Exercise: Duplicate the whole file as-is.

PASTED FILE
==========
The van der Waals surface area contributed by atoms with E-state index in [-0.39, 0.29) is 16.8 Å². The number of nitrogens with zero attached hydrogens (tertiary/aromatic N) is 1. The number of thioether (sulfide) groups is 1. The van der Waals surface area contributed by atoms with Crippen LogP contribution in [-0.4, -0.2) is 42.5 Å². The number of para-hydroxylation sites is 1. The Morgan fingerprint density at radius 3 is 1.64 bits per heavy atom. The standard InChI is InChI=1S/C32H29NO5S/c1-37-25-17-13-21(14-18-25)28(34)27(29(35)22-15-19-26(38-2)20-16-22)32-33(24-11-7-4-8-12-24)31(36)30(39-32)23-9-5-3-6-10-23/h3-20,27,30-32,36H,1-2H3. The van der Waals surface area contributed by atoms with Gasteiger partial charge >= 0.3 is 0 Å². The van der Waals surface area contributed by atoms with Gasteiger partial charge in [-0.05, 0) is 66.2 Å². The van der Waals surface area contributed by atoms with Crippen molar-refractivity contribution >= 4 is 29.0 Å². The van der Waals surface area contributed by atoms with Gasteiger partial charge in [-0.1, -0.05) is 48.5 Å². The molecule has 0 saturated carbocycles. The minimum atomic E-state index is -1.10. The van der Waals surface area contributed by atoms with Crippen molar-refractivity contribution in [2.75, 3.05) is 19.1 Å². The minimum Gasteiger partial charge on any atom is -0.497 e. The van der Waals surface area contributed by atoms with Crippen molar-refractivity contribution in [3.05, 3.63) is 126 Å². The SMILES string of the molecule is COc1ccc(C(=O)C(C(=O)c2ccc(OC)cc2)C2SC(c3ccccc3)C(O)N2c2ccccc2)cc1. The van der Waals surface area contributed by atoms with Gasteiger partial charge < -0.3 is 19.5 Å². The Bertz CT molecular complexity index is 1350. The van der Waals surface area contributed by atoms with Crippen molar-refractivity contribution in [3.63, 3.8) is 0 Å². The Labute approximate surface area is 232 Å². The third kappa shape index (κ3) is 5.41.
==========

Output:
The van der Waals surface area contributed by atoms with E-state index in [-0.39, 0.29) is 16.8 Å². The number of nitrogens with zero attached hydrogens (tertiary/aromatic N) is 1. The number of thioether (sulfide) groups is 1. The van der Waals surface area contributed by atoms with Crippen LogP contribution in [-0.4, -0.2) is 42.5 Å². The number of para-hydroxylation sites is 1. The Morgan fingerprint density at radius 3 is 1.64 bits per heavy atom. The standard InChI is InChI=1S/C32H29NO5S/c1-37-25-17-13-21(14-18-25)28(34)27(29(35)22-15-19-26(38-2)20-16-22)32-33(24-11-7-4-8-12-24)31(36)30(39-32)23-9-5-3-6-10-23/h3-20,27,30-32,36H,1-2H3. The van der Waals surface area contributed by atoms with Gasteiger partial charge >= 0.3 is 0 Å². The van der Waals surface area contributed by atoms with Gasteiger partial charge in [-0.05, 0) is 66.2 Å². The van der Waals surface area contributed by atoms with Crippen molar-refractivity contribution >= 4 is 29.0 Å². The van der Waals surface area contributed by atoms with Gasteiger partial charge in [-0.1, -0.05) is 48.5 Å². The molecule has 0 saturated carbocycles. The minimum atomic E-state index is -1.10. The van der Waals surface area contributed by atoms with Crippen molar-refractivity contribution in [2.75, 3.05) is 19.1 Å². The minimum Gasteiger partial charge on any atom is -0.497 e. The van der Waals surface area contributed by atoms with Crippen molar-refractivity contribution in [3.05, 3.63) is 126 Å². The SMILES string of the molecule is COc1ccc(C(=O)C(C(=O)c2ccc(OC)cc2)C2SC(c3ccccc3)C(O)N2c2ccccc2)cc1. The van der Waals surface area contributed by atoms with Gasteiger partial charge < -0.3 is 19.5 Å². The Bertz CT molecular complexity index is 1350. The van der Waals surface area contributed by atoms with Crippen molar-refractivity contribution in [3.63, 3.8) is 0 Å². The Labute approximate surface area is 232 Å². The third kappa shape index (κ3) is 5.41.